Getting married

Separation or divorce is the last thing on your mind when choosing your wedding dress and your first dance tune.  Unfortunately, 40% of marriages end in divorce and a Pre-Marital Agreement can make things much clearer and less stressful in the event that this happens.  

Pre-marital agreements

Of course no one wants their marriage to break down, but a Pre-Marital Agreement acts as an insurance policy if the worst should happen.

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It may be that you and your spouse or civil partner would like to think ahead as to what would happen if you split up. You may be bringing more assets into the relationship than the other and wish to protect it, or make provision for children from previous relationships. We can draft a Pre-marital agreement for you to meet your particular needs.  It is important to regularly review such an agreement as your lives move on, for example when you have children. 

Following the case called “Radmacher”, decided by the Supreme Court in October 2010, “the court should give effect to a nuptial agreement that is entered in to by each party with the full appreciation of its implications unless in the circumstances prevailing it would not be fair to hold the parties to their agreement”.  Pre and Post-Marital Agreements now hold much more weight in the English courts than previously.

Declaration of Trust

If you are buying a property jointly, but the purchase price is unequal or you intend to pay a repayment mortgage in differing shares, you ought to enter into a Declaration of Trust to protect your greater interest in the property.

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We can draft a Declaration of Trust that will protect your greater share in the property in the event of a dispute in the future.  The absence of such a document when purchasing a property can mean that property law operates in a way that you did not envisage.  Our residential property team can help you get this right at the outset to prevent stress and potentially costly litigation in the future.  If anything changes over time, (for example if you contribute an additional lump sum to the property or spend a considerable amount in improving it), then the family team can draft a Declaration of Trust to reflect the new situation. 

In addition in some circumstances one party may wish to move out of the property and the other take over payment of the mortgage when there is a joint mortgage in place.  If the mortgage company will not let you do this, a Declaration of Trust can set out your wishes in the short term and prevent unfair claims on the property by the person that has moved out in the future.

Wills

It is essential that you have a Will in place because if you live with someone, regardless of whether you are married to each other or not, they will not automatically inherit your assets in the event of your death.  If you do have a Will in place, when you get married it will automatically be revoked, unless it has been written in contemplation of marriage.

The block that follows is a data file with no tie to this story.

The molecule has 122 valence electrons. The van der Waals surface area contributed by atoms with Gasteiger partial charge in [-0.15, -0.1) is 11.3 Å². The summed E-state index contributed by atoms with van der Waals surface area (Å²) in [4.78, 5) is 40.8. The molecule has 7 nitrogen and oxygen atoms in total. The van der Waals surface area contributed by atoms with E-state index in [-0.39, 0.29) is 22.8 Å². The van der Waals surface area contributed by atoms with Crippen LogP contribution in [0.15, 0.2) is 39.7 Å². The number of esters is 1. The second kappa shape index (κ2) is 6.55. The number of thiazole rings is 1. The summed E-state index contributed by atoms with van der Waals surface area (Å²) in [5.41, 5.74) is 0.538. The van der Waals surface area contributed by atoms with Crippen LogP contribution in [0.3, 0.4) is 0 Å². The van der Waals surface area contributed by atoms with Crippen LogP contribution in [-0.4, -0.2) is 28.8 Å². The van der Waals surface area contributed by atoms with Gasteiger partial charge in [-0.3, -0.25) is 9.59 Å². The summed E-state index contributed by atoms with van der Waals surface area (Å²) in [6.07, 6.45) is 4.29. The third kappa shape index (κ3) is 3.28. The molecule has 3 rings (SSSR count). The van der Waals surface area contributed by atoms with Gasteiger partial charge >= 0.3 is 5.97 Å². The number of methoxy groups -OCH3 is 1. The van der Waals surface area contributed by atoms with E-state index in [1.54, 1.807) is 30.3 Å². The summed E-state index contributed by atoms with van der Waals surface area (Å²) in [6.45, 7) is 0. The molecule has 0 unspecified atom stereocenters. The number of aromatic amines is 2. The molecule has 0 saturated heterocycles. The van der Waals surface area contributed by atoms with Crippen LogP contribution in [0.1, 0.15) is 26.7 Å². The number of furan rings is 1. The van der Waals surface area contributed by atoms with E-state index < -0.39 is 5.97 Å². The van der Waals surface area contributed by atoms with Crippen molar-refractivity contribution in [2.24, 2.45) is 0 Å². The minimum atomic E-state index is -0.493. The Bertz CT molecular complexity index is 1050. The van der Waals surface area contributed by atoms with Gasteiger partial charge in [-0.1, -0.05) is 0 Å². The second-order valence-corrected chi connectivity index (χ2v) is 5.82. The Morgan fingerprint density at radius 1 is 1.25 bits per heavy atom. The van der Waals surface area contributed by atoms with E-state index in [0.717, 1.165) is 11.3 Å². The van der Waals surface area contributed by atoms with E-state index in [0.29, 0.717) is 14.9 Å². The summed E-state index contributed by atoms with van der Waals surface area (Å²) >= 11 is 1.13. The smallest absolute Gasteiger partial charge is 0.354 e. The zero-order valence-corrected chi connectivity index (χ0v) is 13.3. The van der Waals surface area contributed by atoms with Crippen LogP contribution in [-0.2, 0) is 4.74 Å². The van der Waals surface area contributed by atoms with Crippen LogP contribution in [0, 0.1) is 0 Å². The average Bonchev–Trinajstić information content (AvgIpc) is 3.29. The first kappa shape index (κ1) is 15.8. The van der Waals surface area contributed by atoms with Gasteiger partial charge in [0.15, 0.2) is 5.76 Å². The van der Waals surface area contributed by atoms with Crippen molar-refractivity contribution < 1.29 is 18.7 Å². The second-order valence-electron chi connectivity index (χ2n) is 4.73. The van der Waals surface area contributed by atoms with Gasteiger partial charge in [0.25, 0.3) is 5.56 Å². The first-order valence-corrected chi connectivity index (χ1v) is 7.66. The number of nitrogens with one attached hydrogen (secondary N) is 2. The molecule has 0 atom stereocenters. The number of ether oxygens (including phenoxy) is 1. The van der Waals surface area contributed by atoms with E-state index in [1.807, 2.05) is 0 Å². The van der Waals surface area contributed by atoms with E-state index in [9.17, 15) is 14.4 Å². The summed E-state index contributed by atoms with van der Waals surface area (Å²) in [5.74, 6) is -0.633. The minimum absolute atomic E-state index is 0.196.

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If you die without leaving a valid Will in place, the Intestacy Rules apply which means that the people you wish to benefit from your assets do not do so because they are not entitled to them under the law.  The Intestacy Rules may also result in complex trusts being set up for your family which can be costly to administer and contrary to your wishes.

The absence of a Will does not mean that your spouse or civil partner will inherit everything – they may not.  To be certain and to ensure that your wishes are properly carried out, you must make a Will – our wills, probate & trusts team will be able to provide you with further advice on this.

FREE half hour meeting

We understand that family matters are sensitive and that's why we offer all clients a FREE half hour meeting at either our Salisbury, Southampton, Poole or Winchester offices so you can meet us before you have to make any commitment.

Need to speak to someone out of office hours?

Call us on 01722 426989.

We're members of Resolution

Which is a family law body which believes in a constructive, non-confrontational approach to family law matters.

Resolution - first for family law

Collaborative law

We have collaboratively trained lawyers. They will try to help you resolve your issues in a non-confrontational manner. Often going to court can be avoided with this approach.

Recommended in Chambers

Recommended in Chambers

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Recommended in Legal 500

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Meet the team

Partners

Andrew Mercer
Partner & Head of Family Team
Family
Salisbury
01722 426954
07880 703 500
Family
Grant Cameron
Partner
Family
Southampton
023 8082 0488
07467 943444
Family
Juliet Mayhew
Partner
Family
Salisbury
01962 670677
07557 536244
Family
Emma Wilders-Pratt
Partner
Family
Salisbury
01962 670677
07876 334584
Family

Associates

Kate Stovold
Associate
Family
Southampton
023 8082 0511
Family

Paralegals

Dawn Gore
Paralegal & Certified Family Law Assistant
Family
Salisbury
01722 426945
07881 343 960
Family

Legal Assistants

Caroline Nobbs
Legal Assistant
Family
Poole
01202 339010
Family

Legal Secretaries

Charlotte Gee
Legal Secretary
Family
Salisbury
01722 426903
Family
Emma Humby
Legal Secretary
Family
Southampton
023 8082 0453
Family
Laura Sargent
Legal Secretary
Family
Southampton
Family
Andrea Smith
Legal Secretary
Family
Salisbury
01722 426958
Family
Sara Willis
Legal Secretary
Family
Salisbury
01722 426963
Family